The city of Mombasa, situated on a coral-lined island in the Indian Ocean, is Kenya’s second-largest city and its prime port. The island is connected by a causeway – the Makupa Causeway, bridge – Nyali Bridge, and ferry – Likoni Ferry, to its mainland municipal territory of 100 square miles (259 square km) and covers an area of 5.5 square miles (14.25 square km) as well as a surface area of 5.5 square miles (14.25 square km).
History of Mombasa
There was a time when Mombasa was used as a port for trade across the Indian Ocean before it became a well-established port. The general area had long been the site of Bantu-speaking settlements inhabited by farmers, fishermen, and citizens engaged in local trade before Mombasa became well-established as a port for trade across the Indian Ocean. The Arab explorer Ibn Baṭṭūṭah, and the Portuguese navigator Vasco da Gama, were two of the first to visit Mombasa in 1331 and 1498, respectively. As a result of Mombasa’s strategic location, the city has been constantly fought over over the centuries. It passed between the Arabs, Persians, Portuguese, and Turks until 1840 when the Sultan of Zanzibar, Seyyid Said, was finally able to capture it. In 1895, it was placed under British administration, and from 1907 until 1913, it served as the capital of the East Africa Protectorate in East Africa. The city of Mombasa became a municipality in 1928, and in 1959 it was granted the status of a council of local government.
Mombasa: The chief Port City of Kenya
On the island of Mombasa, there are two ports. One on the island’s east side, Mombasa Old Port, and one on the west, Kilindini Harbour. Dhows and other small craft are now the only items that enter and leave the old port, which carries trade from Asia, the Persian Gulf, and India. There are lots of mosques and temples in the old city, and its architecture has a strong Middle Eastern influence with narrow streets and high houses with balconies. The old town of Mombasa is home to the Portuguese Fort Jesus, which was built between 1593 and 1595, and is currently used as a museum.
There are cathedrals for both the Anglican Church and the Roman Catholic Church in the city. There is a gilded dome on the roof of a Hindu temple that was built in 1952. Known for its historical and cultural attractions, Mombasa has become one of the most popular tourist destinations in Kenya.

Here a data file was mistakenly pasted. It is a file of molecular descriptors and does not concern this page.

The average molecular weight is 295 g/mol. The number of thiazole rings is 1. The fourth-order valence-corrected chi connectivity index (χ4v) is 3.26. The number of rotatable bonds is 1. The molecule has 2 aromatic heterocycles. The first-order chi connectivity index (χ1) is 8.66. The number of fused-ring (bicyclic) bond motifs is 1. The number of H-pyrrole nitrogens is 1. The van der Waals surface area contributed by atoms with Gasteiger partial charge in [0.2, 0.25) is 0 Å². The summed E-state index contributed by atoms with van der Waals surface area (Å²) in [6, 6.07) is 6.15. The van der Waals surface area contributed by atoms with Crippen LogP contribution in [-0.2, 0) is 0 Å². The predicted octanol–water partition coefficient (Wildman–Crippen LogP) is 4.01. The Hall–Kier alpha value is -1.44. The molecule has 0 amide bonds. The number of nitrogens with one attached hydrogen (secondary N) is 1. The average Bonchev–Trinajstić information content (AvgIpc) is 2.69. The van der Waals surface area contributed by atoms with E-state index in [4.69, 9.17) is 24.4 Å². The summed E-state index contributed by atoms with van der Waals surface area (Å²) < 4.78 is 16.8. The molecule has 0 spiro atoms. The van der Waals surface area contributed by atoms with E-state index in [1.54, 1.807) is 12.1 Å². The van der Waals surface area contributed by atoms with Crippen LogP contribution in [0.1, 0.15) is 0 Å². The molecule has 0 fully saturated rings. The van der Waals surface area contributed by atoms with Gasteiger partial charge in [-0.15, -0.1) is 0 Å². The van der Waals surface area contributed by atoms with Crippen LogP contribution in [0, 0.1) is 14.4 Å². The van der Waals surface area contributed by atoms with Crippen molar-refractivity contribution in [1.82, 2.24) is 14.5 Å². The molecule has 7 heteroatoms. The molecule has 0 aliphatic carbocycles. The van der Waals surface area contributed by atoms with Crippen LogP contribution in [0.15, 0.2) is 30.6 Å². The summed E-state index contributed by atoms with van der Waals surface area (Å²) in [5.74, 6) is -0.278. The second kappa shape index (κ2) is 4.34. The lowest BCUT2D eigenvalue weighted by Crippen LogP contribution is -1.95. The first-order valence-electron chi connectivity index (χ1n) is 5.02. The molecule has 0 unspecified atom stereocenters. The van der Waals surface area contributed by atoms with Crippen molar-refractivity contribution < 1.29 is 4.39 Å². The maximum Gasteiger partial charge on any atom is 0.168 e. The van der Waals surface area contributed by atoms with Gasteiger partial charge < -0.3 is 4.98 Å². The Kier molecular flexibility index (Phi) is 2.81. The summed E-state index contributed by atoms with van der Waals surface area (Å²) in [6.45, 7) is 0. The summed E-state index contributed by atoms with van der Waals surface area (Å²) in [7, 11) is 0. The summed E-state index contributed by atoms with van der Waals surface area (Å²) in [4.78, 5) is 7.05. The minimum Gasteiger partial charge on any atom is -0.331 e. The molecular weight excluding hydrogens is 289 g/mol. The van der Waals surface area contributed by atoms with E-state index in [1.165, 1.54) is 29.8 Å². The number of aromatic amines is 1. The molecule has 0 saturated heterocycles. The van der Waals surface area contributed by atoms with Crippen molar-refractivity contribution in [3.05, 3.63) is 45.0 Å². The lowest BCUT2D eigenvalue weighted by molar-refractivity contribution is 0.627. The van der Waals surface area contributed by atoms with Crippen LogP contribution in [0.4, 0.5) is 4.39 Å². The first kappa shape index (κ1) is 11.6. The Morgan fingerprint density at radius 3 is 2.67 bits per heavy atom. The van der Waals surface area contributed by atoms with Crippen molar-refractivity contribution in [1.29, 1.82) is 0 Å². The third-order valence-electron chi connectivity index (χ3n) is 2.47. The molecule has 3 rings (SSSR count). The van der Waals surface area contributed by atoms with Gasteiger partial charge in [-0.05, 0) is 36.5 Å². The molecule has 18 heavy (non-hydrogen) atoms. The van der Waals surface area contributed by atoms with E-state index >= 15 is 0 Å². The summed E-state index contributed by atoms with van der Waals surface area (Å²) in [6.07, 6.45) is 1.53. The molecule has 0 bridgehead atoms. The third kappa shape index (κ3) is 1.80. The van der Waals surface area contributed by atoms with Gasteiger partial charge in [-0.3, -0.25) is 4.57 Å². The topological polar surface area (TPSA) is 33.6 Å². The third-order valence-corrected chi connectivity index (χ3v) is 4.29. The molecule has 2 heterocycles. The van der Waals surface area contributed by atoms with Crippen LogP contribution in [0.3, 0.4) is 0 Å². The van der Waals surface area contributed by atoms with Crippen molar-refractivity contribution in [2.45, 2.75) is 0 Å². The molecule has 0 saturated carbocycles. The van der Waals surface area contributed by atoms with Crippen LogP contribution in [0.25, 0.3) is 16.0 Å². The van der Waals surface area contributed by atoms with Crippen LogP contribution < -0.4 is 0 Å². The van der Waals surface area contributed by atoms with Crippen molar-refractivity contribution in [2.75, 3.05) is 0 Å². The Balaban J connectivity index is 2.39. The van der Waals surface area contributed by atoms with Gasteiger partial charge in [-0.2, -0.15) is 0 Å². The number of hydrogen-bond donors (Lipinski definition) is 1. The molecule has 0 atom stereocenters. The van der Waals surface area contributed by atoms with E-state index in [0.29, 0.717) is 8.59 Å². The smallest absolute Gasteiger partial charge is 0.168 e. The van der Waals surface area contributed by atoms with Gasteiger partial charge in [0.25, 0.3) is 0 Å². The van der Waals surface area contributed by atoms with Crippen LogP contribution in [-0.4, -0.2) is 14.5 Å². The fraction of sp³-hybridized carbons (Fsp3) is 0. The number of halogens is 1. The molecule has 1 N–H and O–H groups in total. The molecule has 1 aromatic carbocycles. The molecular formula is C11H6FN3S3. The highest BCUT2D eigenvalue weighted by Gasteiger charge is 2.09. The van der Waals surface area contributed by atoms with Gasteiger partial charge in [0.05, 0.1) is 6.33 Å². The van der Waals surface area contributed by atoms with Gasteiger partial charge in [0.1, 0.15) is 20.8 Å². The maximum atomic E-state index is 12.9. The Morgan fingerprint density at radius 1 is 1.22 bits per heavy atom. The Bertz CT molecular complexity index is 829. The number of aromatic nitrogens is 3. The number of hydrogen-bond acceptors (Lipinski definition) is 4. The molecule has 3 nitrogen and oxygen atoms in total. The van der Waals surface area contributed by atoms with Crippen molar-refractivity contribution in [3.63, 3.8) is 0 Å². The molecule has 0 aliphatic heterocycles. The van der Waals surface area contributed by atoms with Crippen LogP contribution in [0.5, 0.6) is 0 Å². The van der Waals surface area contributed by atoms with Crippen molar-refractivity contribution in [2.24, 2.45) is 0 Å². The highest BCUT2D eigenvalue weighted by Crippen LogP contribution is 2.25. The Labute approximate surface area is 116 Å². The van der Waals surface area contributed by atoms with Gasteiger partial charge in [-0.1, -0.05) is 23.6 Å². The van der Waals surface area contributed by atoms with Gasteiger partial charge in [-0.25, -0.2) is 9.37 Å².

Industries and Transportation Network of Mombasa
The port of Kilindini is a modern deepwater port that has a large number of berths in a landlocked anchorage. There are a number of agricultural products produced in the region, which are available in the Mombasa market. These include sisal, cotton, sugar, kapok, coconuts, fruits, and vegetables. The port exports a number of these products, as well as those produced in northeastern Tanzania and Uganda, which can be connected by rail. The city is also home to a number of industries. These include shipbuilding and repair, metal and cement works (Bamburi Cement), sugar processing, a fertilizer plant, as well as an oil refinery at Changamwe that can be found in the city.
Map of Mombasa
Mombasa Tourism: Things To Do in Mombasa
Immerse yourself in the beauty of Mombasa’s breathtaking beaches like Diani Beach and Nyali Beach. Explore the historic Fort Jesus and vibrant Old Town, where the captivating Swahili culture comes to life. Indulge in the wonders of Mombasa Marine National Park and embark on a thrilling Mombasa City Tour, experiencing the iconic Mombasa Tusks and the lush Haller Park. Uncover the hidden treasures of Mombasa Island and Jomo Kenyatta Public Beach. Enjoy the excitement of the Mombasa Go-Kart and marvel at the enchanting Mombasa Butterfly House. Immerse yourself in local traditions at Bombolulu Workshops and Cultural Centre, and witness the majestic Mamba Village Centre. Discover the intriguing Mombasa Elephant Tusks and the pristine beauty of Shimba Hills National Reserve. Experience the tranquility of Mtwapa Creek and the charm of Mombasa Old Port. Sail across the iconic Mombasa Ferry and tee off at Mombasa Golf Club. Embark on a shopping spree and experience the vibrant Mombasa nightlife and thrilling casino scene. Start your unforgettable journey in Mombasa today! Click here to explore more on Tourist Attractions in Mombasa.
The city of Mombasa is not only home to picturesque beaches and historical sites, but it is an urban center with plenty of things for tourists to do. The following are some of the places of interest you should not miss:
As a sanctuary for animals, Haller Park occupies reclaimed land that was previously part of Bamburi Cement’s limestone mine wastelands. Among the animals that can be found in the park are giraffes, zebras, Cape buffalo, waterbucks, and hippopotamuses. Also worth mentioning is the 130-year-old tortoise named Mzee (Old Man), which adopted a baby hippo one day and became an Internet sensation at the same time. Check out our dedicated page on the Haller Park
A visit to Mombasa Go-Kart is an excellent choice for a family outing. There are a variety of activities to enjoy on this circuit, including racing go-karts or going off-road in buggies. In addition to the go-kart track, the Mombasa Go-Kart restaurant features computer games and a large screen to watch sports on. Check out our dedicated page on the Mombasa Go-Kart.